Second, the large exemption amounts, when combined with portability and the high income tax rates, mean that married couples who plan to use their exemption as a family unit may be able to pass down greater wealth to their loved ones by doing planning that does not fully utilize their exemptions during life. “Portability” allows a surviving spouse to use the unused applicable exclusion amount of the first to die in making gifts or transfers at death. Although portability was intended to simplify things, using portability requires filing an estate tax return and making an election within the time required by law. Further, because the “ported” amount is not indexed for inflation, consideration must be given to the potential growth in asset values and the possibility that a transfer tax could result from such appreciation. Still, portability provides more options and great opportunities for married couples—and those who have an “old fashioned” A-B trust plan should at least test their existing plan to make sure it still meets their needs and lowers taxes overall.
Finally, the large exemptions and high income tax rates may make it worthwhile to bring older family members and close friends to the planning table. Opportunities may exist to leverage their estate tax exemptions (i.e., if the relatives or close friends don’t have a taxable estate of their own), obtain a step-up in basis, and pass down assets to lower generations or even for the benefit of the person who brought the assets into the planning mix. For example, Kobe Bryant could plan to use some of his parents’ exemption to pass on assets to his children (or even to himself, under the right circumstances) with a stepped-up income tax basis and without transfer taxes. This, of course, requires careful advanced estate planning, often using the tools described below.
Even those who are not married can now do planning to help minimize capital gain taxes, by taking advantage of the applicable exclusion amount of parents or other folks close to them that will go unused at their death.
1 But note that in the unusual case where the fair market value on the date of death is lower than the decedent’s basis, a step-down in basis results. Also, not all assets receive a basis adjustment on death; these assets generally include notes receivable, proceeds under contracts, IRAs, 401ks, etc.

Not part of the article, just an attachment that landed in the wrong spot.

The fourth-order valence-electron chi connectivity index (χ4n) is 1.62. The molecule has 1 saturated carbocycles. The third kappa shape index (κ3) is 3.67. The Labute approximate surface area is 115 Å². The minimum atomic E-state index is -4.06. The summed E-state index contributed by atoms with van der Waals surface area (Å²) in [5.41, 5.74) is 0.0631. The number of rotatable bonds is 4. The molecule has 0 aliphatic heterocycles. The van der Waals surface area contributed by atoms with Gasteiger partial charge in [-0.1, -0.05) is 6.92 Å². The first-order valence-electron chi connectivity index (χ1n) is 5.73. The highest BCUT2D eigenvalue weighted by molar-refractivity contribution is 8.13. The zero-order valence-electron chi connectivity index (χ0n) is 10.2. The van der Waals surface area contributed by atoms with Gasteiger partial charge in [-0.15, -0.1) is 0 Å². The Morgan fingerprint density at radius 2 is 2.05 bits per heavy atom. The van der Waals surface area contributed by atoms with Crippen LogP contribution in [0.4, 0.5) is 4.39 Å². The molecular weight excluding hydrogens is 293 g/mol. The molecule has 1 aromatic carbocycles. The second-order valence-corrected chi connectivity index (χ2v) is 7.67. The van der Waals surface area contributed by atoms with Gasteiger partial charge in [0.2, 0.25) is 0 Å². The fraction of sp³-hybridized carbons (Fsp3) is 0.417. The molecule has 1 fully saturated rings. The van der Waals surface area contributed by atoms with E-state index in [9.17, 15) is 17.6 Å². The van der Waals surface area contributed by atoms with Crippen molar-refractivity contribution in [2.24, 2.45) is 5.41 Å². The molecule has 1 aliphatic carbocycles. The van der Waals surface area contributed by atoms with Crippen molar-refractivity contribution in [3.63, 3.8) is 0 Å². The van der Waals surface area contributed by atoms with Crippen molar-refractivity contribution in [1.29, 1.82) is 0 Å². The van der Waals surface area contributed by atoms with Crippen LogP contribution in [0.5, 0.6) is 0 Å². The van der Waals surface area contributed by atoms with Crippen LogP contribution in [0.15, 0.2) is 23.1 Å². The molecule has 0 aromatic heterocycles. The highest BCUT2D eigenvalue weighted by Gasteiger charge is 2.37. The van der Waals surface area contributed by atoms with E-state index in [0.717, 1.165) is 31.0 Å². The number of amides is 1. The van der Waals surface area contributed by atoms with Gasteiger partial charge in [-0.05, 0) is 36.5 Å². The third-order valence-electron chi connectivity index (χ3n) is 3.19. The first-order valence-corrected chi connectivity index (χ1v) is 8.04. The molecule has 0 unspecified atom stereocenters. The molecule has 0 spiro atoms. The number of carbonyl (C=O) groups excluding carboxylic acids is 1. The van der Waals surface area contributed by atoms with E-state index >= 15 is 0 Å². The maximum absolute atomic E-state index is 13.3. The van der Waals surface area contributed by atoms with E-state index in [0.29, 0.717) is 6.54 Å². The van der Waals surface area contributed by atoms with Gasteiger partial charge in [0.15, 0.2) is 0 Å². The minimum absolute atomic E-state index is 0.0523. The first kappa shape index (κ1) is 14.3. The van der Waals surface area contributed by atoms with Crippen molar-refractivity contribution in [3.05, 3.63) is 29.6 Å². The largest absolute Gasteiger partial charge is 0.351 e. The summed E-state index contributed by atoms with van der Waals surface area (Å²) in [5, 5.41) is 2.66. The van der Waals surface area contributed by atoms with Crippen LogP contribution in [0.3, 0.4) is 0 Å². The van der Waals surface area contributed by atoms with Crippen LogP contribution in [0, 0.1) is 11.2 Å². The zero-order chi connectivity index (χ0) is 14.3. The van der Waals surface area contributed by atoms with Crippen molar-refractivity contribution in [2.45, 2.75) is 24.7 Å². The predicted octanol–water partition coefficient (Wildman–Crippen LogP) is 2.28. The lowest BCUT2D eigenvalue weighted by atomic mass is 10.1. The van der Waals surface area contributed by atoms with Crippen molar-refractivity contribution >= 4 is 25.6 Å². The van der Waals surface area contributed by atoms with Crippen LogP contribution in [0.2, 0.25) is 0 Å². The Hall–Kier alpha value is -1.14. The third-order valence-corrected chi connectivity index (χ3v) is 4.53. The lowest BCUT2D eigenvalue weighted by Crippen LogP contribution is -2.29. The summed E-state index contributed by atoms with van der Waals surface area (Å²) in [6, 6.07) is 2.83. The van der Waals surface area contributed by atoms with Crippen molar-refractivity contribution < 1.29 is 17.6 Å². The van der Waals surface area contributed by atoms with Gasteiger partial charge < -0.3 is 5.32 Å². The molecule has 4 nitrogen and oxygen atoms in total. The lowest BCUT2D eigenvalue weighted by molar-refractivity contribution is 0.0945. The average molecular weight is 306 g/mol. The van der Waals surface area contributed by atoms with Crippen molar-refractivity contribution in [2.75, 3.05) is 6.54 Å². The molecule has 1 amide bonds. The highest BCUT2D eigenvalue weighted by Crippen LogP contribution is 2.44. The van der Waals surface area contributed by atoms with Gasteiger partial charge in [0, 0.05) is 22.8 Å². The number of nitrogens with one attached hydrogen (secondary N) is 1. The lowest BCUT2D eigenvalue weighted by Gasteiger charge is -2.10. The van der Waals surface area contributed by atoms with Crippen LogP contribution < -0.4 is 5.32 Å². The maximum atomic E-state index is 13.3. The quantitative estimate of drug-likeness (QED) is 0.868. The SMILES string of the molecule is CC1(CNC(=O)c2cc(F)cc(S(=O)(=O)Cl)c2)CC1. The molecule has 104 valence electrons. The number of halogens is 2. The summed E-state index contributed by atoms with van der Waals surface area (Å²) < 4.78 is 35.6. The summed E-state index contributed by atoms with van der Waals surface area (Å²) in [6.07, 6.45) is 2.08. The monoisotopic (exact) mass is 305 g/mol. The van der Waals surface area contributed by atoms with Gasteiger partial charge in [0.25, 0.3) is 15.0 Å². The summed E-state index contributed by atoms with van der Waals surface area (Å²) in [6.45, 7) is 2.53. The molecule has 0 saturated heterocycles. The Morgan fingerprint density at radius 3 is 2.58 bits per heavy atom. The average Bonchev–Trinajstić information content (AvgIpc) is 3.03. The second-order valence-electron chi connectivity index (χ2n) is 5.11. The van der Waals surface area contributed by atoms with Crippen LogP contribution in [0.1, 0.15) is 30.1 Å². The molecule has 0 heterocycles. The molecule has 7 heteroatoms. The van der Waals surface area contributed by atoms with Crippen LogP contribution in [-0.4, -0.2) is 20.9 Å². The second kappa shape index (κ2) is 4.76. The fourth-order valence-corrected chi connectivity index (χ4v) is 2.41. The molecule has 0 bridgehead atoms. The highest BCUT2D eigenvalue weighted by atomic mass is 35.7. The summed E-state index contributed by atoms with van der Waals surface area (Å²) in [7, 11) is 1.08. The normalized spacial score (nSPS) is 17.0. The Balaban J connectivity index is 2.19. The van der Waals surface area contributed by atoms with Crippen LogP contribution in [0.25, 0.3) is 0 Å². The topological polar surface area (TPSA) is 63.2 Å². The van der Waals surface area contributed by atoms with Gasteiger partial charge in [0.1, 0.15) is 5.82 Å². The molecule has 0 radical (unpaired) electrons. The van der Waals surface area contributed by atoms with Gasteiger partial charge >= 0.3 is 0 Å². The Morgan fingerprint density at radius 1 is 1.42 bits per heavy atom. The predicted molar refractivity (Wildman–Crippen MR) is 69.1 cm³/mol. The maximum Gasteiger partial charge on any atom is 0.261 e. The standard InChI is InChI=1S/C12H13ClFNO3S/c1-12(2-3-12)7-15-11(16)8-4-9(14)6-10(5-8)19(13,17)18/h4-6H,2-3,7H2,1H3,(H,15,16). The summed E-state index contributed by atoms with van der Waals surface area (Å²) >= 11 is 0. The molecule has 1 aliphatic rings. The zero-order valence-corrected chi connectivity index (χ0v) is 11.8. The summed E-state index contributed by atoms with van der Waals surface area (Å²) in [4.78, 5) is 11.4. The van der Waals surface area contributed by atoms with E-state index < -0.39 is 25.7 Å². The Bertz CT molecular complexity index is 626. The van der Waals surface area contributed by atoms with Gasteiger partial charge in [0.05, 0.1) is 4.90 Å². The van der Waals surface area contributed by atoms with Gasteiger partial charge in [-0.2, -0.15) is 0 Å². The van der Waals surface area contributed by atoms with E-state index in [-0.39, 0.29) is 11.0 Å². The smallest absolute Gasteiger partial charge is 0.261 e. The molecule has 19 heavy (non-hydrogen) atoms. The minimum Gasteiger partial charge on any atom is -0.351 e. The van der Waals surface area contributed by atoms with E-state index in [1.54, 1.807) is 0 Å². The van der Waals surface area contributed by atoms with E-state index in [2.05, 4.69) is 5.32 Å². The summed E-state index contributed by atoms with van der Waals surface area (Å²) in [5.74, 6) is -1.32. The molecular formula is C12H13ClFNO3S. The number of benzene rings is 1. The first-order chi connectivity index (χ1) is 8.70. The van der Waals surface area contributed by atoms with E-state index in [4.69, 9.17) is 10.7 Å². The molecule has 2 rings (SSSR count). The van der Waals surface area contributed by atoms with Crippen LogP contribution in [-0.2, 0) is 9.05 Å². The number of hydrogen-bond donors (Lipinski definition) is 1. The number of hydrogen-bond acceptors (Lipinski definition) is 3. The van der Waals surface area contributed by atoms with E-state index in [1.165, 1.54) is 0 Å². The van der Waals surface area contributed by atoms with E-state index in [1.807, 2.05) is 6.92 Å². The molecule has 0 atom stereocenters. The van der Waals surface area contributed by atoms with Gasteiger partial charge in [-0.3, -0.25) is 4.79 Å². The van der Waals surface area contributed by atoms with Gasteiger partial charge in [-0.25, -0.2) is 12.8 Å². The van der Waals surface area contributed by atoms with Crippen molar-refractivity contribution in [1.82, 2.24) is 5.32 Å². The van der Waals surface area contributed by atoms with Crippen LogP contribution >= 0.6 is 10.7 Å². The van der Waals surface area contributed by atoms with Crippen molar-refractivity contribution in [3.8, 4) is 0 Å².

The Process-Driven collaborative Planning Approach: Clients who require advanced planning also require knowledgeable advisors from various disciplines. It is impossible for one advisor to know everything, but it is possible to know other advisors who can satisfy a particular need. We really enjoy being part of our clients’ team of advisors and playing nice with others. As a graduate and regular participant of the Laureate Center for Wealth Advisors, Jackie has unique skills to bring about a collaborative environment designed to maximize a client’s return on his or her planning investment.
Please contact us to discuss your particular situation.
Our firm can help with the orderly transfer of assets through the use of several techniques designed to provide control, asset protection, management, and which can deliver added benefits such as the minimization of estate, gift, generation skipping transfer and income taxes. These techniques include:
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The Law Offices of Jacqueline Real-Salas is a full service Estate Planning & Tax Planning law firm. They provide comprehensive planning in the areas of wills, trusts, powers of attorney, medical directives, advanced estate planning, income tax planning, probate & trust administration, probate avoidance planning, special needs trusts, disability planning and asset protection. Jacqueline Real-Salas serves clients and their families all throughout the Los Angeles Area, including Temecula, Pasadena, Murrieta, French Valley, North San Diego County, and the surrounding areas, cities and towns.